“By making Penicillium rubens our state microbe, we commemorate Peoria’s contribution to global health and medicine,” said State Sen. David Koehler (D-Peoria). “Nearly a century ago, our National Agriculture Utilization Laboratory discovered a microbe that has been saving lives from disease ever since – a historic feat worth recognizing and remembering.”
Illinois FFA Young Leaders Recognized
Illinois FFA’s newest class of state leaders were recognized and had stage seats at the ISF Farmer’s Breakfast presentation. The 2021-22 leadership class includes state chairman Adam Loker; Vice President of State Jason Shaffer; Lauren Mohr, journalist; Gracie Murphy, Secretary and Kara Freebairn, Treasurer. The new officers, along with several 2021-22 Chapter Presidents and other Illinois FFA members then greeted visitors at the Illinois FFA barn on Grandstand Avenue.
“Fresh Roots” Director’s Cup Winners Named
Recipients of Farm Credit Illinois’ 2021 Fresh Roots Director’s Cup awards were honored during Farm Day at ISF. The award honors farmers under the age of 40 or in their first decade of farming who are committed to building a better future for their family farm business and community. The Director’s Cup Award winners for 2021 were Austin Ellison of Belleville (St.Clair County), Mitchell Hinds of Kenney (Macon County), Lydia and Adam Holste of Altamont (Effingham County), Jacob Strohbeck of Alton (Madison County), Elliott Uphoff of Shelbyville (Shelby County) and Michael Yoder of Hammond (Moultrie County). Each Freshroots Director’s Cup recipient receives a $5,000 cash prize from Farm Credit Illinois.
Juan and Dulce Credillo of Englewood (2021 Urban Ag Award), longtime agricultural educator Sue Schafer (Golden Owl Award), Anthony Pferschy of Kane County (Farmer-Veteran of the Year), the Jackson family of Jefferson (4-H Family Spirit Award), Penny Lauritzen (Illinois Agri-Women Hall of Fame), the Frost Family (Illinois Beef Farm Family of the Year), Derek and Libby Ervin (Local Food Changemaker of the Year), Greg and Donna Walters (Illinois Grape Growers and Vintners Lifetime Achievement Award), Cheryl DeMent of Kenney (Illinois Horsemen’s Council Ambassador Award), Barbara Clark (Chicago Farmers Plowman of the Year), Derek Martin of Logan County (STAR Farmer of the Year) , the Dekalb Soil and Water Conservation District (STAR Licensee of the Year), Sarah Blount (STAR Partner of the Year), Ryan Phelps of Walker’s Bluff Winery (Vineyard of the Year) and Doug Palm of Twelve Oaks Vineyard (Winemaker of the year ).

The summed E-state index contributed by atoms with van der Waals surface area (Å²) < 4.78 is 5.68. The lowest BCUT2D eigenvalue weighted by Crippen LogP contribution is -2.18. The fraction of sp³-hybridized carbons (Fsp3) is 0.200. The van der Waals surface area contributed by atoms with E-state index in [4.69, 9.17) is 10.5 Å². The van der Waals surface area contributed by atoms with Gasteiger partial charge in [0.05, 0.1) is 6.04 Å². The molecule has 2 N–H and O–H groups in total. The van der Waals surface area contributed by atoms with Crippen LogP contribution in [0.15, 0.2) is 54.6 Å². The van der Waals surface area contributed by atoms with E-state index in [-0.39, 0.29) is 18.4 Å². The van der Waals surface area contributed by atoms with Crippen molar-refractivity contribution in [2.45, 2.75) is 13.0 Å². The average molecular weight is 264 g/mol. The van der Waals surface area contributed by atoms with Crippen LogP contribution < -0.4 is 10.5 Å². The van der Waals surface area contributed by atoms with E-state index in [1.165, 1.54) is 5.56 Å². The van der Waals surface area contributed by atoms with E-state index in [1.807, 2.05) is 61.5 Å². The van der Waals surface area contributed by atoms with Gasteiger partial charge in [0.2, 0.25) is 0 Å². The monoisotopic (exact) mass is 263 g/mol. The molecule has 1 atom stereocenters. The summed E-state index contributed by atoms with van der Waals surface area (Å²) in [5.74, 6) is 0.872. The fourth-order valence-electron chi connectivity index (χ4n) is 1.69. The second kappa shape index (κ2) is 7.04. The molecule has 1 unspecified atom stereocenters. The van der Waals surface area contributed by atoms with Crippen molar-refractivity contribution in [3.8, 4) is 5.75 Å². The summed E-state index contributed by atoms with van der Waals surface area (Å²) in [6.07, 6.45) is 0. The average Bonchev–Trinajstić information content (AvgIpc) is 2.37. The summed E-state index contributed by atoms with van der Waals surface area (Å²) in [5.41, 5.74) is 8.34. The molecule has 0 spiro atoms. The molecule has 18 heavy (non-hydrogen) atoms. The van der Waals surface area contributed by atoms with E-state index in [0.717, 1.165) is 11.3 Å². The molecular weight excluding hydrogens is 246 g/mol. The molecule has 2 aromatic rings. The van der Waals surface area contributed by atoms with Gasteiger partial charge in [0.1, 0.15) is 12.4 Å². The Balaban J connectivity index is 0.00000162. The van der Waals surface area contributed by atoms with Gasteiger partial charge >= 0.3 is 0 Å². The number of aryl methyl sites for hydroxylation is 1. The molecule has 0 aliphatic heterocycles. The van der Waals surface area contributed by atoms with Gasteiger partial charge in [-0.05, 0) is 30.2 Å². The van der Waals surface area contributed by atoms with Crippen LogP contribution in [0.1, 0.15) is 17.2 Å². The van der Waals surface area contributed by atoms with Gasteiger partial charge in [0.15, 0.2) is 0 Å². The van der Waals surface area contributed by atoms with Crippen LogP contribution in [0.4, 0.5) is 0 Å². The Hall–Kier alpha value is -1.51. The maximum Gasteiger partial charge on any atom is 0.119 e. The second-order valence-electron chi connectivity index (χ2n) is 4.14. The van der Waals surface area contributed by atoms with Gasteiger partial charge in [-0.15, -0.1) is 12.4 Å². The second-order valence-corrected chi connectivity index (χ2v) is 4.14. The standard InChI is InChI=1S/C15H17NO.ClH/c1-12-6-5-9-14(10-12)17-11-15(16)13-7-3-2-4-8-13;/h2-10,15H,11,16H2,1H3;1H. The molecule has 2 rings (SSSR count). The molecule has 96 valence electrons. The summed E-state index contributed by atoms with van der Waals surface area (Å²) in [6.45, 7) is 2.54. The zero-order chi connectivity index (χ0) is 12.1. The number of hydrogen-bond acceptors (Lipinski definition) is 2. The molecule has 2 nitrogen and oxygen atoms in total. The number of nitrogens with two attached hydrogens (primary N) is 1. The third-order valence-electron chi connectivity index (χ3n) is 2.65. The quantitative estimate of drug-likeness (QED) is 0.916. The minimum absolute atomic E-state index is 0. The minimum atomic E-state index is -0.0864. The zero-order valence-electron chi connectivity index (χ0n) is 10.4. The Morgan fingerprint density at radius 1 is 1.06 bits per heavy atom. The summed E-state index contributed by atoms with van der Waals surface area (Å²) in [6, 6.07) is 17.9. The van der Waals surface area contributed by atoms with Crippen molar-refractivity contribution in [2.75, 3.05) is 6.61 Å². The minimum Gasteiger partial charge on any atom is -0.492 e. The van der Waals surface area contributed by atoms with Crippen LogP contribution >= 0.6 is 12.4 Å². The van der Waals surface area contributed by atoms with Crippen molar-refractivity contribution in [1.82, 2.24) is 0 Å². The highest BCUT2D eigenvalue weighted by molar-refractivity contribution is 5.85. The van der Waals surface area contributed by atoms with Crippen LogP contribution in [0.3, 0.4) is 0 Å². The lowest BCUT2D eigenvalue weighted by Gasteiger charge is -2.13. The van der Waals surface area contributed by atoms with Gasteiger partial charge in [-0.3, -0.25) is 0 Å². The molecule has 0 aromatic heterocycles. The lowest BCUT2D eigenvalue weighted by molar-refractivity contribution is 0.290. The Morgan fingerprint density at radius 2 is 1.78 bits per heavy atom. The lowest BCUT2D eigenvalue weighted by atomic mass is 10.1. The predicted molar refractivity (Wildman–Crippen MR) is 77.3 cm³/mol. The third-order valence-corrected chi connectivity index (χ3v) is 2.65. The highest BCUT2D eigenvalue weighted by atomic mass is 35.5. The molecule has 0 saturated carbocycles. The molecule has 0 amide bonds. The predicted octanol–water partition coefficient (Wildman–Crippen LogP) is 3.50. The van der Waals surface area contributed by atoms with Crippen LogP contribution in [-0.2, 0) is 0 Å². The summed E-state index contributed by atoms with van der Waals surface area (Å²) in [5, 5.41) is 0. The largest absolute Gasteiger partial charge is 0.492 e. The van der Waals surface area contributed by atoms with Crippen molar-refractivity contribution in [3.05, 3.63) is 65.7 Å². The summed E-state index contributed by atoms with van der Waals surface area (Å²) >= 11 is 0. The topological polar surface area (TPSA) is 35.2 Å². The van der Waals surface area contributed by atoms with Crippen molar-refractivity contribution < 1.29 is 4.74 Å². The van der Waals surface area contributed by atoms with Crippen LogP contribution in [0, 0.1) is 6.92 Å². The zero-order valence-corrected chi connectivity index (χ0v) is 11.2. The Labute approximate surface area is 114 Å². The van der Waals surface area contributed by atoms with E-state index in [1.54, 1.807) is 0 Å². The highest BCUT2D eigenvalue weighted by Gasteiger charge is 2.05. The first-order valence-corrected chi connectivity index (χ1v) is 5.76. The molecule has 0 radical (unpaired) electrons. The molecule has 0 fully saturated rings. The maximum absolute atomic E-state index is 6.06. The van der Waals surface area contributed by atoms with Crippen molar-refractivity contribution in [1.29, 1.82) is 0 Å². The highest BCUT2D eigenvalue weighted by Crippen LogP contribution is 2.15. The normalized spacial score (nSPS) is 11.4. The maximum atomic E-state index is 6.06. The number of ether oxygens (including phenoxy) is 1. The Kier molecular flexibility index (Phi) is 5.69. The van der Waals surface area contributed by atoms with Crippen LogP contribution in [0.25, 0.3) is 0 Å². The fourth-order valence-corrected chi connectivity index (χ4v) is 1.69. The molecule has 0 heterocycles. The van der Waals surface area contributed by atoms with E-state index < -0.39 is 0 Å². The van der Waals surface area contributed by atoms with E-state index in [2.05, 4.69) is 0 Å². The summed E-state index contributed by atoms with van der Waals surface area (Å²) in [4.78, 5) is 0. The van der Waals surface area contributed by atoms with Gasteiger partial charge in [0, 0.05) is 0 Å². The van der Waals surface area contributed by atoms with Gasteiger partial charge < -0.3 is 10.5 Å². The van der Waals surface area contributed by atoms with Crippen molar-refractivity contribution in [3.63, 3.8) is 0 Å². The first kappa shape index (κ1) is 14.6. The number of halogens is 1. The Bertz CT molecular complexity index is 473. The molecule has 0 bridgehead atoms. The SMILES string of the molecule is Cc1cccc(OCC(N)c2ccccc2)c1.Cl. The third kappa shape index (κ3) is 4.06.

Congratulations to all of the Ag Day award winners!
Made on the Illinois farm:
More than 350 Illinois farms have been verbally recognized and celebrated as “Centennial Farms” by IDOA Director Jerry Costello II at the annual Farm Breakfast at the Illinois State Fair. Illinois.